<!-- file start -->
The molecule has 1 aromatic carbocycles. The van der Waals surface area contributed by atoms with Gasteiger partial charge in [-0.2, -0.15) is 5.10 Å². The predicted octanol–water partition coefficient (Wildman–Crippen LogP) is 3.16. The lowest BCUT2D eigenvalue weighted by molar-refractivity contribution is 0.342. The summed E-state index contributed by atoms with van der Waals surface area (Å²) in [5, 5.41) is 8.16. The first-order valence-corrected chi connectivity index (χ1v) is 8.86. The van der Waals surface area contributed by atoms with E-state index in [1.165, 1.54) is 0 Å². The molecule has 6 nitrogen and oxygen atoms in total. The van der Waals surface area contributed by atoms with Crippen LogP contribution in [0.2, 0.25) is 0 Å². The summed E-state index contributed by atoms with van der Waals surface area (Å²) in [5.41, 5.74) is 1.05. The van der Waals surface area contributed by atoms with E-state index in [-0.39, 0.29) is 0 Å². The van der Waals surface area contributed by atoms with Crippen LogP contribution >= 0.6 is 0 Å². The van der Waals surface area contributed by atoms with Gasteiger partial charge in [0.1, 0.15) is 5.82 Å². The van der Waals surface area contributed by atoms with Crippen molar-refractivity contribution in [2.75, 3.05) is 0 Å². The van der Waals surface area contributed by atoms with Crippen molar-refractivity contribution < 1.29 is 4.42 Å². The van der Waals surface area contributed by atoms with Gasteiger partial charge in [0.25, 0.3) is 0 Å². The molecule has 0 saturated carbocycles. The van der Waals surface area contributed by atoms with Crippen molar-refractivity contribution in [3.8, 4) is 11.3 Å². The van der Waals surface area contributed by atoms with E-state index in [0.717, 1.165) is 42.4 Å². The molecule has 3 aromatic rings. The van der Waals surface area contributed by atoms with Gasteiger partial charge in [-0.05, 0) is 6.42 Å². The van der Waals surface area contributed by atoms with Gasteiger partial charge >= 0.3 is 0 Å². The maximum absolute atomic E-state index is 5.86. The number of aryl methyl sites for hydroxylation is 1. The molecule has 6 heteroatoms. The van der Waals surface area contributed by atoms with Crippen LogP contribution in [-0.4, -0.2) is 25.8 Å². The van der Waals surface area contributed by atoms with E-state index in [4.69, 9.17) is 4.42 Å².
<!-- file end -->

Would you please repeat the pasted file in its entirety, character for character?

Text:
The molecule has 1 aromatic carbocycles. The van der Waals surface area contributed by atoms with Gasteiger partial charge in [-0.2, -0.15) is 5.10 Å². The predicted octanol–water partition coefficient (Wildman–Crippen LogP) is 3.16. The lowest BCUT2D eigenvalue weighted by molar-refractivity contribution is 0.342. The summed E-state index contributed by atoms with van der Waals surface area (Å²) in [5, 5.41) is 8.16. The first-order valence-corrected chi connectivity index (χ1v) is 8.86. The van der Waals surface area contributed by atoms with E-state index in [1.165, 1.54) is 0 Å². The molecule has 6 nitrogen and oxygen atoms in total. The van der Waals surface area contributed by atoms with Crippen LogP contribution in [0.2, 0.25) is 0 Å². The summed E-state index contributed by atoms with van der Waals surface area (Å²) in [5.41, 5.74) is 1.05. The van der Waals surface area contributed by atoms with E-state index in [-0.39, 0.29) is 0 Å². The van der Waals surface area contributed by atoms with Crippen LogP contribution >= 0.6 is 0 Å². The van der Waals surface area contributed by atoms with Gasteiger partial charge in [0.1, 0.15) is 5.82 Å². The van der Waals surface area contributed by atoms with Crippen molar-refractivity contribution in [2.75, 3.05) is 0 Å². The van der Waals surface area contributed by atoms with Crippen molar-refractivity contribution < 1.29 is 4.42 Å². The van der Waals surface area contributed by atoms with Gasteiger partial charge in [0.25, 0.3) is 0 Å². The molecule has 0 saturated carbocycles. The van der Waals surface area contributed by atoms with Crippen molar-refractivity contribution in [3.8, 4) is 11.3 Å². The van der Waals surface area contributed by atoms with E-state index in [0.717, 1.165) is 42.4 Å². The molecule has 3 aromatic rings. The van der Waals surface area contributed by atoms with Gasteiger partial charge in [-0.05, 0) is 6.42 Å². The van der Waals surface area contributed by atoms with Gasteiger partial charge >= 0.3 is 0 Å². The maximum absolute atomic E-state index is 5.86. The number of aryl methyl sites for hydroxylation is 1. The molecule has 6 heteroatoms. The van der Waals surface area contributed by atoms with Crippen LogP contribution in [-0.4, -0.2) is 25.8 Å². The van der Waals surface area contributed by atoms with E-state index in [4.69, 9.17) is 4.42 Å².